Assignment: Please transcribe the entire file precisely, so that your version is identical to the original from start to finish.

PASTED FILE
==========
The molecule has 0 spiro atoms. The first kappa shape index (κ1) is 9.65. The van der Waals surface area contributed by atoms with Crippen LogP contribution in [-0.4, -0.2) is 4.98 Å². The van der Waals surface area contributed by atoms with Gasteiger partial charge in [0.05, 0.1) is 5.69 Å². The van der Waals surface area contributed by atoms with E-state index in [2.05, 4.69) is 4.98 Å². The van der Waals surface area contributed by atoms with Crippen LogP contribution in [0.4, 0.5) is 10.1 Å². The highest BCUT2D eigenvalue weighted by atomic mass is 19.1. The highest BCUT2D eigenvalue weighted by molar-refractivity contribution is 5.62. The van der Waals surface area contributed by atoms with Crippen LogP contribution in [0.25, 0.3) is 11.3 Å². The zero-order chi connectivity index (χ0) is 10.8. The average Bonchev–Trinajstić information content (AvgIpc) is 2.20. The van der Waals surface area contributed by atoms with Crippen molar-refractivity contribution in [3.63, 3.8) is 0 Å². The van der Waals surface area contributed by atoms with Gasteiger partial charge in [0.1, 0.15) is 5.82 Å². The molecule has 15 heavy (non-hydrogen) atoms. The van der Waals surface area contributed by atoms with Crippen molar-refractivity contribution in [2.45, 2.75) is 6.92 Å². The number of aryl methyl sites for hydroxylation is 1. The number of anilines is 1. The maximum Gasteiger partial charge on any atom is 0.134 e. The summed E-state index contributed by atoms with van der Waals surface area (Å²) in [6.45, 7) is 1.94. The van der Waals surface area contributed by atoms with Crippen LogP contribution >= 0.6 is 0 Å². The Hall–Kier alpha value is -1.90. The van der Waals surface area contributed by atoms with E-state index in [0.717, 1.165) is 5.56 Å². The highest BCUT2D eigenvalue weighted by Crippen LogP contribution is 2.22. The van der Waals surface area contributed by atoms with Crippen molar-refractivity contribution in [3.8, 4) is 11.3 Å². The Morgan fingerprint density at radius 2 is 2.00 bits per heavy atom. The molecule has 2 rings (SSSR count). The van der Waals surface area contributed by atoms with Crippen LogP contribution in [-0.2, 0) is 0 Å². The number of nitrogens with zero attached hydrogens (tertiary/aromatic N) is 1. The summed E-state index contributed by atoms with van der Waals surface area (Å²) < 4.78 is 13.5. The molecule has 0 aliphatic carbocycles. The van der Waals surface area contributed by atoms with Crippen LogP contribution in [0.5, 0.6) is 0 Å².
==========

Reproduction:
The molecule has 0 spiro atoms. The first kappa shape index (κ1) is 9.65. The van der Waals surface area contributed by atoms with Crippen LogP contribution in [-0.4, -0.2) is 4.98 Å². The van der Waals surface area contributed by atoms with Gasteiger partial charge in [0.05, 0.1) is 5.69 Å². The van der Waals surface area contributed by atoms with E-state index in [2.05, 4.69) is 4.98 Å². The van der Waals surface area contributed by atoms with Crippen LogP contribution in [0.4, 0.5) is 10.1 Å². The highest BCUT2D eigenvalue weighted by atomic mass is 19.1. The highest BCUT2D eigenvalue weighted by molar-refractivity contribution is 5.62. The van der Waals surface area contributed by atoms with Crippen LogP contribution in [0.25, 0.3) is 11.3 Å². The zero-order chi connectivity index (χ0) is 10.8. The average Bonchev–Trinajstić information content (AvgIpc) is 2.20. The van der Waals surface area contributed by atoms with Crippen molar-refractivity contribution in [3.63, 3.8) is 0 Å². The van der Waals surface area contributed by atoms with Gasteiger partial charge in [0.1, 0.15) is 5.82 Å². The molecule has 15 heavy (non-hydrogen) atoms. The van der Waals surface area contributed by atoms with Crippen molar-refractivity contribution in [2.45, 2.75) is 6.92 Å². The number of aryl methyl sites for hydroxylation is 1. The number of anilines is 1. The maximum Gasteiger partial charge on any atom is 0.134 e. The summed E-state index contributed by atoms with van der Waals surface area (Å²) in [6.45, 7) is 1.94. The van der Waals surface area contributed by atoms with Crippen LogP contribution >= 0.6 is 0 Å². The Hall–Kier alpha value is -1.90. The van der Waals surface area contributed by atoms with E-state index in [0.717, 1.165) is 5.56 Å². The highest BCUT2D eigenvalue weighted by Crippen LogP contribution is 2.22. The van der Waals surface area contributed by atoms with Crippen molar-refractivity contribution in [3.8, 4) is 11.3 Å². The Morgan fingerprint density at radius 2 is 2.00 bits per heavy atom. The molecule has 2 rings (SSSR count). The van der Waals surface area contributed by atoms with Crippen LogP contribution in [-0.2, 0) is 0 Å². The number of nitrogens with zero attached hydrogens (tertiary/aromatic N) is 1. The summed E-state index contributed by atoms with van der Waals surface area (Å²) < 4.78 is 13.5. The molecule has 0 aliphatic carbocycles. The van der Waals surface area contributed by atoms with Crippen LogP contribution in [0.5, 0.6) is 0 Å².